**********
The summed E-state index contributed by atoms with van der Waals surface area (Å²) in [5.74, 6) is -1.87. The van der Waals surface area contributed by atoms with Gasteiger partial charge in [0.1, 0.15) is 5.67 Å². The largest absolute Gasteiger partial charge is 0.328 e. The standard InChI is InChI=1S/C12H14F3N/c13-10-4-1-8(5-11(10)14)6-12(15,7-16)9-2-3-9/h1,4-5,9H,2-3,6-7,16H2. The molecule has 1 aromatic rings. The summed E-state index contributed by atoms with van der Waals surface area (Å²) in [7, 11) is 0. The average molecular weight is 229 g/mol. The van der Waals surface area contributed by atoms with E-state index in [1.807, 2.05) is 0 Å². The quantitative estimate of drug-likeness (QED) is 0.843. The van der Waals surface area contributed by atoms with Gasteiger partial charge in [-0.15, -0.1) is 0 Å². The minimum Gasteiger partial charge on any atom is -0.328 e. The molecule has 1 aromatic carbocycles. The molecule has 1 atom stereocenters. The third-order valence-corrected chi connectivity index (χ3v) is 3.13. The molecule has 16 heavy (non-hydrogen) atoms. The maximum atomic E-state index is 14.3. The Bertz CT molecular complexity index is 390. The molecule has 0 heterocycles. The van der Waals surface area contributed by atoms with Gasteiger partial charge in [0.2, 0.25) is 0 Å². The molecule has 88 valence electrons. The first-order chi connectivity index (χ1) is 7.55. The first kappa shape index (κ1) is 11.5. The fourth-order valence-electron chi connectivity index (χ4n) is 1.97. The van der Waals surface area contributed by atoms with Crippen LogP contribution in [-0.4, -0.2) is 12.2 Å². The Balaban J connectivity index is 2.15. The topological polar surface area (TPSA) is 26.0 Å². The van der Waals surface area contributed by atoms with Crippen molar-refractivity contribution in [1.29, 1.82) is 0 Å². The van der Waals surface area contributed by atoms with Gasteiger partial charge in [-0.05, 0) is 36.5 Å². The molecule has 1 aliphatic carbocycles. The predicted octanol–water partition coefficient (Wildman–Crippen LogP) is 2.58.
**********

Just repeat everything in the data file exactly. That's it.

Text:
The summed E-state index contributed by atoms with van der Waals surface area (Å²) in [5.74, 6) is -1.87. The van der Waals surface area contributed by atoms with Gasteiger partial charge in [0.1, 0.15) is 5.67 Å². The largest absolute Gasteiger partial charge is 0.328 e. The standard InChI is InChI=1S/C12H14F3N/c13-10-4-1-8(5-11(10)14)6-12(15,7-16)9-2-3-9/h1,4-5,9H,2-3,6-7,16H2. The molecule has 1 aromatic rings. The summed E-state index contributed by atoms with van der Waals surface area (Å²) in [7, 11) is 0. The average molecular weight is 229 g/mol. The van der Waals surface area contributed by atoms with E-state index in [1.807, 2.05) is 0 Å². The quantitative estimate of drug-likeness (QED) is 0.843. The van der Waals surface area contributed by atoms with Gasteiger partial charge in [-0.15, -0.1) is 0 Å². The minimum Gasteiger partial charge on any atom is -0.328 e. The molecule has 1 aromatic carbocycles. The molecule has 1 atom stereocenters. The third-order valence-corrected chi connectivity index (χ3v) is 3.13. The molecule has 16 heavy (non-hydrogen) atoms. The maximum atomic E-state index is 14.3. The Bertz CT molecular complexity index is 390. The molecule has 0 heterocycles. The van der Waals surface area contributed by atoms with Gasteiger partial charge in [0.2, 0.25) is 0 Å². The molecule has 88 valence electrons. The first-order chi connectivity index (χ1) is 7.55. The first kappa shape index (κ1) is 11.5. The fourth-order valence-electron chi connectivity index (χ4n) is 1.97. The van der Waals surface area contributed by atoms with Crippen LogP contribution in [-0.4, -0.2) is 12.2 Å². The Balaban J connectivity index is 2.15. The topological polar surface area (TPSA) is 26.0 Å². The van der Waals surface area contributed by atoms with Crippen molar-refractivity contribution in [1.29, 1.82) is 0 Å². The van der Waals surface area contributed by atoms with Gasteiger partial charge in [-0.05, 0) is 36.5 Å². The molecule has 1 aliphatic carbocycles. The predicted octanol–water partition coefficient (Wildman–Crippen LogP) is 2.58.